I’d Always Admire Seeing a Billy Elliot in Anyone
I do not know, but I seem to be inclined to choose and screen films not of recency. I am more interested in films released a decade ago or a couple of years back.
Partly the reason, I guess, is that I never really had the time to screen movies when I was younger or during my high school or college days. I rarely went to movie houses then and the technology in those days only allowed you to use VHS and VCD players–and I did not have the resources to buy or rent or acquire contemporary titles.
One that caught my attention was the British film Billy Elliot. I heard of that title back in 2000 but can’t remember my first impressions. I surmised I hadn’t given it much attention. I also heard it was made into a musical, with Elton John commissioned for the music. Those were all I knew.
And now, 12 years later I decided to watch it. And I found it wonderful! So wonderful that I quickly recognized it to reach my list of most favourite movies of my lifetime. The first being The Cure (1995). Probably I’ll put Billy Elliot on the 2nd. That wonderful to me!
By the way, what was on the 2nd spot then? It was Homerun (2003), a Singaporean film based that was adapted from the Iranian film Children of Heaven. Well, perhaps I have to relegate Homerun one level down.
I won’t be writing the story of the film here. I suggest you watch it too. Instead, I’ll be writing about some themes that bemused and inspired me.
Billy Elliot was an 11-year-old lad living with his father and brother in a mining town in northern England. The story started with Billy signing up for boxing training. But he quickly traded the boxing gloves and boots for ballet shoes after he saw a ballet class training at the same gym. Caught by the piano accompaniment and the little girls in tutus following a teacher, Billy soon joined the class, imitating the ballet movements. He could hardly quell his urge to dance to the cadence.
Later in the film, Billy had to fight the misconception that ballet is only for girls and that any boy who aspires to be a ballet dancer has to be gay (or poof). You see, he lived with his father and brother who were both miners. Having the thought to be a ballet dancer in a mining town would be deviant to the “masculine” image. But this was proven wrong in the film, in a very subtle way.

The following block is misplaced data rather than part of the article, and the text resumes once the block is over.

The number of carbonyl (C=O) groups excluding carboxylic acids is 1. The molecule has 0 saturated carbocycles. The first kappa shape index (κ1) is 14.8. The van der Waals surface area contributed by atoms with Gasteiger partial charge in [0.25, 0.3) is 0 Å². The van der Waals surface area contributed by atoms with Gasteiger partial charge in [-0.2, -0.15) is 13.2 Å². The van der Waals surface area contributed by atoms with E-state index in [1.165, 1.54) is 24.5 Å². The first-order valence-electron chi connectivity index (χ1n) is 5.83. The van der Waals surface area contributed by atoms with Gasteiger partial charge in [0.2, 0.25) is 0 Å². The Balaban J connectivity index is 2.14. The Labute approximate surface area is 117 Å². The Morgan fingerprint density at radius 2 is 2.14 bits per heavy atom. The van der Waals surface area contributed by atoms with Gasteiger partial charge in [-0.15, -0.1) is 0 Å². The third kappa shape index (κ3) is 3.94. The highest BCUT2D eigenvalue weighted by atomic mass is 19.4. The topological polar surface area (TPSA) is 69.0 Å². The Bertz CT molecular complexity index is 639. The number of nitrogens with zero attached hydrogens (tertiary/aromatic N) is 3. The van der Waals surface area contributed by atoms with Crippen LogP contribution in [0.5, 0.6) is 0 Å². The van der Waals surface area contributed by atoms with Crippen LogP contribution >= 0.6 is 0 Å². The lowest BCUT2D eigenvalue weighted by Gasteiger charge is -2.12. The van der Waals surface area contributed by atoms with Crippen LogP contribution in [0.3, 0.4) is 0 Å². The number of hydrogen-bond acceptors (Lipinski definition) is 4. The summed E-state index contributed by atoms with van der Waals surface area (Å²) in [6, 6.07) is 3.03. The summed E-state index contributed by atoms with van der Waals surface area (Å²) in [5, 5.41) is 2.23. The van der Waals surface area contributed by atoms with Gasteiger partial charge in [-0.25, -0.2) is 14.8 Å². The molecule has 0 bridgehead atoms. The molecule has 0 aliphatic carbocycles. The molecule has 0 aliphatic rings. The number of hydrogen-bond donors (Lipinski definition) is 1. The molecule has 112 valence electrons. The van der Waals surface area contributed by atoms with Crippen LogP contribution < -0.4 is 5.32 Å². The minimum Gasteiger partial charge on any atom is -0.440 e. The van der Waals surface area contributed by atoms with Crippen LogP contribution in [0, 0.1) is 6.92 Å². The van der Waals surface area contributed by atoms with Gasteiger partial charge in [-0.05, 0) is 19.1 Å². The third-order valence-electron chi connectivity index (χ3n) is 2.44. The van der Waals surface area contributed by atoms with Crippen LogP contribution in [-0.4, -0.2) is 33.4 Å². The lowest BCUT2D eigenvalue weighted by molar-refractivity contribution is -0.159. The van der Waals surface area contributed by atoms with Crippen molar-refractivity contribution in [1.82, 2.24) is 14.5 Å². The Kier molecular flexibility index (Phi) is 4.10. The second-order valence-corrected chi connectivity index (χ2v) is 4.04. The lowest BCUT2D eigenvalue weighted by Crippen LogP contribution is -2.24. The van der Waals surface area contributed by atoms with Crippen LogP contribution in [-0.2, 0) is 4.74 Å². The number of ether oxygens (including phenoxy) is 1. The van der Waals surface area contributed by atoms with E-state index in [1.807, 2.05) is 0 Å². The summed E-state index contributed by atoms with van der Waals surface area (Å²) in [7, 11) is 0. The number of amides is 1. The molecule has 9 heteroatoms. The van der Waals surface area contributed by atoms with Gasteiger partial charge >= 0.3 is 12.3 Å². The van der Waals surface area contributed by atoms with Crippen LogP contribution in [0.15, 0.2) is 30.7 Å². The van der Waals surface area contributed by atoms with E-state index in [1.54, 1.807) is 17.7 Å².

Billy did not confront his father with “I am not like that” or something but he had to showcase his talent to him on a winter night, surprised but proud. (And this scene made some tears well up.)
Proving people wrong can be difficult and at times frustrating. But doing so is personally gratifying and rewarding, knowing that you’ve proven your point and you’ve changed an erring mind.
Another theme in the movie that I found interesting is coming out and acceptance.
Billy’s best friend Michael later revealed that he was gay. While Billy had been struggling to fight off the misconception of being a sissy, his friend also had a battle with himself. In an 80s setting in a mining town, where men should be appropriatelt masculine, being gay was something scorned at and humiliated. But Billy never regarded Michael as inferior or less of a person. Here is a transcript of their dialogue:
MICHAEL: Maybe you could run away or something. You know, join a dancing troupe.
BILLY: Don’t be so stupid.
M: Well, maybe it’s all for the best.
B: What do you mean?
M: You won’t have to go away or nothing.
B: My hands are freezing.
M: Give us ’em here. (Putting Billy’s hand into his jacket.)
B: What are you doing?
M: Nothing. Just warming your hands up.
B: You’re not a poof?
M: What gave you that impression?
B: Aren’t me hands cold?
M: I quite like it. (Kisses Billy in the neck.)
B: Just ’cause I like ballet doesn’t mean I’m a poof, you know?
M: You won’t tell anyone, will you?
B: Come on. (Smiles and goes to the gym to teach Michael some basics of ballet.)
It was a rather lovely and heartening acceptance. Nothing changed between them; they were friends, after all.
Realising one’s potentials and talents, in the same way, can rush in disquietude. The thrill is always faced with anxiety. There is a voice that tells what you know is not enough, as if saying you are trailed to fail. This impetus to be the best and great is reciprocated by the opposite virtues of fear and frustration. And one has to struggle with this dichotomy and ambivalence.
Later in the film, Billy had to audition at the Royal Ballet School. And he felt these mixed feelings whilst performing in front of a panel of arbiters. And when asked what was the feeling like when he was dancing, Billy’s reply was this:
“Don’t know. Sort of feels good. It’s sort of stiff and that… but once I get going, then I, like, forget everything… and… sort of disappear. Sort of disappear. Like I feel a change in me whole body. Like there’s a fire in me body. I’m just there… flying like a bird. Like electricity. Yeah… like electricity.”
Billy Elliot (2000)
Directed by Stephen Daldry
Written by Lee Hall
Starring: Jamie Bell, Julie Walters, Gary Lewis and Jamie Draven
By the way, I cannot let this year pass without finally watching a real ballet performance. I already bought a ticket of Ballet Philippines’ Rama Hari to be staged at the Cultural Centre of the Philippines. This is going to be fun, I can feel it!